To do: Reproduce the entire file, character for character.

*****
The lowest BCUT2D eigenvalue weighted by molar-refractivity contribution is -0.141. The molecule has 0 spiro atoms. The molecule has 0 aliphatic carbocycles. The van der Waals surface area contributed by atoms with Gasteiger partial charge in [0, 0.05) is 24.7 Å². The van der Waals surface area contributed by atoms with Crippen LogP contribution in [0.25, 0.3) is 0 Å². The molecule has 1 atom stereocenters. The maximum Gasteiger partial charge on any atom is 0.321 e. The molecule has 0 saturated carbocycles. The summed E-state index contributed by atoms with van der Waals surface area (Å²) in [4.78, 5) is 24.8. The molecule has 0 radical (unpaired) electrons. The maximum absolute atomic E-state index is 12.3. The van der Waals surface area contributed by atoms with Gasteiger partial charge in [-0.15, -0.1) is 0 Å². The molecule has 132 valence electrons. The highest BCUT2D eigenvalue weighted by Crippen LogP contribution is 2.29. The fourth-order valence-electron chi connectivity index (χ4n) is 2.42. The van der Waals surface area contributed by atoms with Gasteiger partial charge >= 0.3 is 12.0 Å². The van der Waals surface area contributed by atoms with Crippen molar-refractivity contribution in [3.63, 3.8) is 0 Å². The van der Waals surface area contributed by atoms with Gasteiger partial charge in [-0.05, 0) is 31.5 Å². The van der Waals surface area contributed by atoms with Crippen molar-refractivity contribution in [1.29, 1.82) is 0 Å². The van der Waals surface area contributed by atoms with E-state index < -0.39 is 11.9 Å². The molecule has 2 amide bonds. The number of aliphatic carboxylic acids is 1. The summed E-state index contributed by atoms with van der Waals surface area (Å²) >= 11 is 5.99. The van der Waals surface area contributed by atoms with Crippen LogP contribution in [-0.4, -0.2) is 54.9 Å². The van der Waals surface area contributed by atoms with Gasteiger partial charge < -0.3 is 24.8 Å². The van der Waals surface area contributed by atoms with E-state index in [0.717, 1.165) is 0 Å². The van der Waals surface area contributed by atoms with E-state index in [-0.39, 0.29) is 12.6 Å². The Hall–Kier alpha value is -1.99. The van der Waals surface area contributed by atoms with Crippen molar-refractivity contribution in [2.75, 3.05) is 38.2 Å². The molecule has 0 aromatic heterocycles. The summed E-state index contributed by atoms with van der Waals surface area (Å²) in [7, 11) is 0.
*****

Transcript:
The lowest BCUT2D eigenvalue weighted by molar-refractivity contribution is -0.141. The molecule has 0 spiro atoms. The molecule has 0 aliphatic carbocycles. The van der Waals surface area contributed by atoms with Gasteiger partial charge in [0, 0.05) is 24.7 Å². The van der Waals surface area contributed by atoms with Crippen LogP contribution in [0.25, 0.3) is 0 Å². The molecule has 1 atom stereocenters. The maximum Gasteiger partial charge on any atom is 0.321 e. The molecule has 0 saturated carbocycles. The summed E-state index contributed by atoms with van der Waals surface area (Å²) in [4.78, 5) is 24.8. The molecule has 0 radical (unpaired) electrons. The maximum absolute atomic E-state index is 12.3. The van der Waals surface area contributed by atoms with Gasteiger partial charge in [-0.15, -0.1) is 0 Å². The molecule has 132 valence electrons. The highest BCUT2D eigenvalue weighted by Crippen LogP contribution is 2.29. The fourth-order valence-electron chi connectivity index (χ4n) is 2.42. The van der Waals surface area contributed by atoms with Gasteiger partial charge >= 0.3 is 12.0 Å². The van der Waals surface area contributed by atoms with Crippen molar-refractivity contribution in [3.63, 3.8) is 0 Å². The van der Waals surface area contributed by atoms with Gasteiger partial charge in [-0.05, 0) is 31.5 Å². The van der Waals surface area contributed by atoms with Crippen molar-refractivity contribution in [1.29, 1.82) is 0 Å². The van der Waals surface area contributed by atoms with E-state index < -0.39 is 11.9 Å². The molecule has 2 amide bonds. The number of aliphatic carboxylic acids is 1. The summed E-state index contributed by atoms with van der Waals surface area (Å²) >= 11 is 5.99. The van der Waals surface area contributed by atoms with Crippen LogP contribution in [-0.4, -0.2) is 54.9 Å². The van der Waals surface area contributed by atoms with Gasteiger partial charge < -0.3 is 24.8 Å². The van der Waals surface area contributed by atoms with E-state index in [0.717, 1.165) is 0 Å². The van der Waals surface area contributed by atoms with E-state index in [-0.39, 0.29) is 12.6 Å². The Hall–Kier alpha value is -1.99. The van der Waals surface area contributed by atoms with Crippen molar-refractivity contribution in [2.75, 3.05) is 38.2 Å². The molecule has 0 aromatic heterocycles. The summed E-state index contributed by atoms with van der Waals surface area (Å²) in [7, 11) is 0.